With all the busyness and challenges in modern America, it's easy to forget our roots. One of the reasons I appreciate working at Rustic & Main is because we strive to remember the people, experiences, and culture that brought us to where we are today. In our last blog, we touched on early American culture and history as a way to highlight certain artifacts that represent our heritage, including Colorado Elk antler, rifle stock wood, battleship teak, tobacco barn walnut wood, iconic whisky barrels, distinct fabrics, stones and precious metals.
Here, we’re going to take a closer look at American whiskies and Colorado Elk antler as a combination that captures the American story. As we reflect on the scope of this pairing, consider that prominent American whiskey styles of distilling, purifying, and aging were born in Kentucky and Tennessee (the historical American East), and the home of the Rocky Mountain Elk was part of the legendary frontier of the American West.
Pairing Materials for Meaning
As described in our first Whiskey Barrel blog, the whiskey barrel has become a distinctive symbol that is inherently associated with renowned distilleries, old pubs, and taverns, stirring the imagination with history and tradition. Without a doubt, they have an air of rustic sophistication.
It is an old-time design that changes the clear appearance of raw whiskey into a golden bronze color, reduces the harsh bite, blends/adds flavors, and develops unique tastes and scents. Further, oak barrels are either toasted or charred, which imparts familiar flavors from the wood, such as butterscotch and vanilla. Beyond being culturally iconic, whiskey has played a major role in American history with regards to income, taxes, and rebellions.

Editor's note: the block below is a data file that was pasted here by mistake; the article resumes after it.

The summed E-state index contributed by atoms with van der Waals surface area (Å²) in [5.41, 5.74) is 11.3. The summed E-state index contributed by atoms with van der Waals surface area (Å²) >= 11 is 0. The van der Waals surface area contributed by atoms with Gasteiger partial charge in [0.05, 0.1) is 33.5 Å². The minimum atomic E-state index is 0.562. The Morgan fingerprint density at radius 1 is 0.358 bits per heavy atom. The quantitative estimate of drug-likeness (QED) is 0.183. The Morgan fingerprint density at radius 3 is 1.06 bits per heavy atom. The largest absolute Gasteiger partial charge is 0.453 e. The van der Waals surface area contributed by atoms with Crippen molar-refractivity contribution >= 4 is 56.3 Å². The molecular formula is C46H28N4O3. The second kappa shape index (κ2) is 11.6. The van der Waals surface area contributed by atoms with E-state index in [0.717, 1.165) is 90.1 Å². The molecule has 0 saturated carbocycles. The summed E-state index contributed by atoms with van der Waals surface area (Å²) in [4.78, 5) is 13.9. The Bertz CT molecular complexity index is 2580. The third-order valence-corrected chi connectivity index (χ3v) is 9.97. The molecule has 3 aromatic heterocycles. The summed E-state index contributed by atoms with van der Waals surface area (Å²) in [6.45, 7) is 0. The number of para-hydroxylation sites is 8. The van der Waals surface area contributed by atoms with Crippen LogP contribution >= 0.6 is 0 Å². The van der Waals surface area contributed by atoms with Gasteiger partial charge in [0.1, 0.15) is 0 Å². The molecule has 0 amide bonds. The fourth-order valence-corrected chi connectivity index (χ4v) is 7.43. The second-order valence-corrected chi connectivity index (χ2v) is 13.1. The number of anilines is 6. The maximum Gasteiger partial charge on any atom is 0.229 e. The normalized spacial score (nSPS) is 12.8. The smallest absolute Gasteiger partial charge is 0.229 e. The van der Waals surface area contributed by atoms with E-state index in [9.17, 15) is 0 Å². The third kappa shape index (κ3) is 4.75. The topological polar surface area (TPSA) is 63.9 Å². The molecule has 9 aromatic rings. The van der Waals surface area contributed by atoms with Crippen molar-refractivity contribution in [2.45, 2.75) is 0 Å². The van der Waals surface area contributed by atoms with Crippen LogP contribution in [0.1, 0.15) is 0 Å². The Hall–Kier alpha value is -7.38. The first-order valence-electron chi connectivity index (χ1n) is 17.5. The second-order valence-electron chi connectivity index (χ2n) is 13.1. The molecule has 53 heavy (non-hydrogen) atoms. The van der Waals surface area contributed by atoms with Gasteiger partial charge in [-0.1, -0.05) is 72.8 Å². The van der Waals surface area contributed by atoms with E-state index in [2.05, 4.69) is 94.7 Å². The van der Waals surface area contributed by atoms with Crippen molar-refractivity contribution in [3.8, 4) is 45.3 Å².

The Roots of American Whiskey
While the roots of whiskey making can be traced back to 15th century Ireland and Scotland, America has also established its own classic styles and brands. Bourbon Whiskey and Tennessee Whiskey are the two main types that are made and consumed in America. The Revolutionary War era (1775-83) marked a shift in consumption from rum to whiskey, due to lack of imported ingredients, such as molasses.
Buffalo Trace, founded in 1787, claims to be the oldest continuously-operating Bourbon distillery in the USA. Maker’s Mark has the oldest Bourbon distillery in the world, and Jack Daniel’s, a Tennessee Whiskey, is the oldest registered distillery in America.
Two Main Styles of American Whiskey
Important to note is that the brand, such as Maker’s Mark or Jack Daniel’s, is not what truly distinguishes American Whiskies from other types of whiskies. Rather, it is the processes of how they are made that sets them apart. This process can be considered the “style” of the whiskey. In other words, if you are a fan of Jack Daniel’s then, at the core, you are a fan of the distinct process that makes it Tennessee Whiskey.
Bourbon must contain at least 51% corn, as must Tennessee Whiskey. The rest can be a mixture of barley, rye, or wheat. Bourbon must also be aged in oak barrels for a minimum of two years.